Their only crime was to dare to dream
The first time I heard someone speaking Spanish in public, I’d just started college in Davis and went to a shoe store in Woodland to get some cool but cheap platform sandals (it was the ’70s, man). I heard two women chatting in Spanish in the next aisle and this was so novel to me, I had to peek around the corner to see it with my own eyes. Hmmm. Just two ladies looking for shoes. Just like me.
I grew up in middle class white suburbia, only hearing English, and sure, there plenty of classmates with Hispanic surnames, but that seemed normal to me. Their last names were just fancier than “Smith” or “Johnson.” You had your fancy-name people and your non-fancy-name people, but other than that, we were all just classmates. No big whoop.
Following my First Español Encounter, I graduated and married into Winters, where I was suddenly immersed in Spanish speakers, including within my own new family. Winters is now a 50-50 Hispanic-Caucasian split. Are some of our Mexicans undocumented? Undoubtedly. Did some bring their children with them when they came here to eke out a living? Absolutely. And they go to school, play Little League and cross graduation stages, right along with everyone else’s. They’re part of our community. They don’t have “DACA” stamped on their foreheads in scarlet letter fashion — they’re just kids that live here.
Despite Winters’ racial and cultural split, we seem to pretty much get along. Our Mexican friends and neighbors (undocumented or not) are simply part of the fabric that makes our town what it is and, moreover, a better place. Our prized agricultural image is the result of generations of people coming here and working the fields and orchards for substandard wages. I remember the first time I saw a migrant camp, situated on the grounds of a wealthy farmer. What glaring disparity. Their cabins had dirt floors. And no bathrooms. I was stunned. People actually live like this? Yes, they do. Willingly. Because they’re more concerned about the welfare of their families than their own discomfort.
Sure, a good portion were/are undocumented, and broke the law when they entered the country illegally and remained here. But, unlike true criminals, their intent wasn’t to harm anyone, only to survive. Those of us who have never experienced that level of desperation don’t have the right to judge.
Besides the fact that most Americans don’t know anything about that level of desperation, they also don’t know what it means to work that hard. It’s a common thing to be driving home from the supermarket with my cheap lettuce and tomatoes, my air-conditioning blasting, and pass a tomato field where lines of migrant workers hoe or harvest away in triple digit heat. I feel a pang of shame every time. They are why we can have cheap food. Americans have benefitted hugely from undocumented workers, and farmers and businesses have benefitted even more. It’s much easier to turn a profit if you’re paying your workers pennies on the dollar.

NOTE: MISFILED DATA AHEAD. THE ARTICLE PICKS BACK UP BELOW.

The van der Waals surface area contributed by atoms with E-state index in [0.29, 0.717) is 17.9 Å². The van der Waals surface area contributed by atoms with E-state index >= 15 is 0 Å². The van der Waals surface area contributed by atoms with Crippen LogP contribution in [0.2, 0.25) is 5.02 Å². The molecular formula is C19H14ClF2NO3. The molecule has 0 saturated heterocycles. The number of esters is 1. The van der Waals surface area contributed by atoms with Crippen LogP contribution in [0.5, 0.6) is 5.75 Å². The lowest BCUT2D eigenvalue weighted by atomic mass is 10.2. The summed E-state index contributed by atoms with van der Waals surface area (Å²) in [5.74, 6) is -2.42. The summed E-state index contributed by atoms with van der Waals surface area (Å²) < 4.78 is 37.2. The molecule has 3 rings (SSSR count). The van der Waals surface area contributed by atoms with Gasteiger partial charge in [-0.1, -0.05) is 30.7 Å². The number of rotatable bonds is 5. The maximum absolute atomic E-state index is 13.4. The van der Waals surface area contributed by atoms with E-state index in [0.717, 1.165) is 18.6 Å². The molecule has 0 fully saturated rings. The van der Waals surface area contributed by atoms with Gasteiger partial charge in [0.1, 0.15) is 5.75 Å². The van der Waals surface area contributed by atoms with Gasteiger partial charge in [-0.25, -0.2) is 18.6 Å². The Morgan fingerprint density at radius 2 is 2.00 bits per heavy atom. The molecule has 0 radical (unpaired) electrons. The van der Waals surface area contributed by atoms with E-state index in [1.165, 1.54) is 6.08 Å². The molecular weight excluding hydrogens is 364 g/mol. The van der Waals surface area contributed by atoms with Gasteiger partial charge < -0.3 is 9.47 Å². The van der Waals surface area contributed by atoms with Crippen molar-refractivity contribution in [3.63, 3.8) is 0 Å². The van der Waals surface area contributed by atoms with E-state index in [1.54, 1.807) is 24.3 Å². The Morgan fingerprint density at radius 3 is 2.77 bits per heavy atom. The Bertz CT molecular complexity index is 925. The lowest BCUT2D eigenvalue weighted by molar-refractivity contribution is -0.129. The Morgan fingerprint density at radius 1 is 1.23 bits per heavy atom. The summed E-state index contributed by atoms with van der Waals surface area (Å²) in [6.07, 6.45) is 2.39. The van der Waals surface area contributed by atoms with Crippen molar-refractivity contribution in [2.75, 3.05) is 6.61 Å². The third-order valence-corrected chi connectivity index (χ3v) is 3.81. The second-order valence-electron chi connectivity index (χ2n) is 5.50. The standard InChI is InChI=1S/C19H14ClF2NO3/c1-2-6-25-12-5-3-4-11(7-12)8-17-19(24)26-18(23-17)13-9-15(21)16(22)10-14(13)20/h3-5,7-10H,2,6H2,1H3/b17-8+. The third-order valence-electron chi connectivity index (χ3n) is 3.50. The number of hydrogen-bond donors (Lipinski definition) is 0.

Undocumented workers are essentially slaves, not like the ones who were kidnapped and brought here on boats against their will, but like Europeans recruited to work in eastern coal mines at the turn of the last century. Sure, they were technically paid, but not enough to ever get out if they wanted to. “I sold my soul to the company store” isn’t just a catchy line from a sad song.
The coal mining industry has changed since then, but the industries that routinely employ undocumented workers haven’t much, aside from basic rights won under the Caesar Chavez movement, where middle America was enlightened that the people picking their grapes and cotton deserved better treatment than livestock. You know, “luxuries” like water and bathrooms, and a break in the shade every so often.
Meanwhile, while those workers toiled away in our fields, hotels and carwashes, their children went to school and started dreaming bigger than hoeing a tomato field for 10 hours in the August sun. Hence the tag “Dreamers.” They never broke any laws, and treating them as criminals is inappropriate. But what do we do about it? Well, President Obama took the first step with the Deferred Action for Childhood Arrivals (DACA) program, but before the next step is arrived upon, 45 threatens to revoke it. While politicians grapple with DACA based upon how it may or may not benefit their reelection campaigns, I have a solution.
First, a moratorium on all immigration for one year. All of it. During that year, we revamp our immigration laws so that they’re no longer so lengthy and severe that the temptation to break the law is built in. Desperate people don’t have seven years to wait to feed their families.
Also during that year, all undocumented residents and their children come forward, without fear of deportation, and the U.S. Citizenship process begins. Adults who came here illegally would be fined a nominal penalty because, bottom line, we are a country of laws, and breaking the law upon your first act as entering the country doesn’t set a positive precedent. Paying the penalty means acknowledging one’s own responsibility for the “crime” and in exchange, no longer hiding and living in fear. Those nominal fees would fund ESL classes, free of charge for anyone.
Is that amnesty? Yeah, probably. But so what. Why not grant citizenship to those who’ve worked and slaved their whole lives just for the privilege of being here? Isn’t that more deserving of citizenship than those of us who received it for doing nothing more significant than being born here? We natural citizens were simply lucky, so let’s temper our thinly-veiled ethnocentrism with that recognition.
As for the DACA demographic, get the citizenship ball rolling. Their families have made a massive contribution to our way of life, and in exchange, we should embrace the millions of innocent children whose only “crime” was to dare to dream.
They are Us too.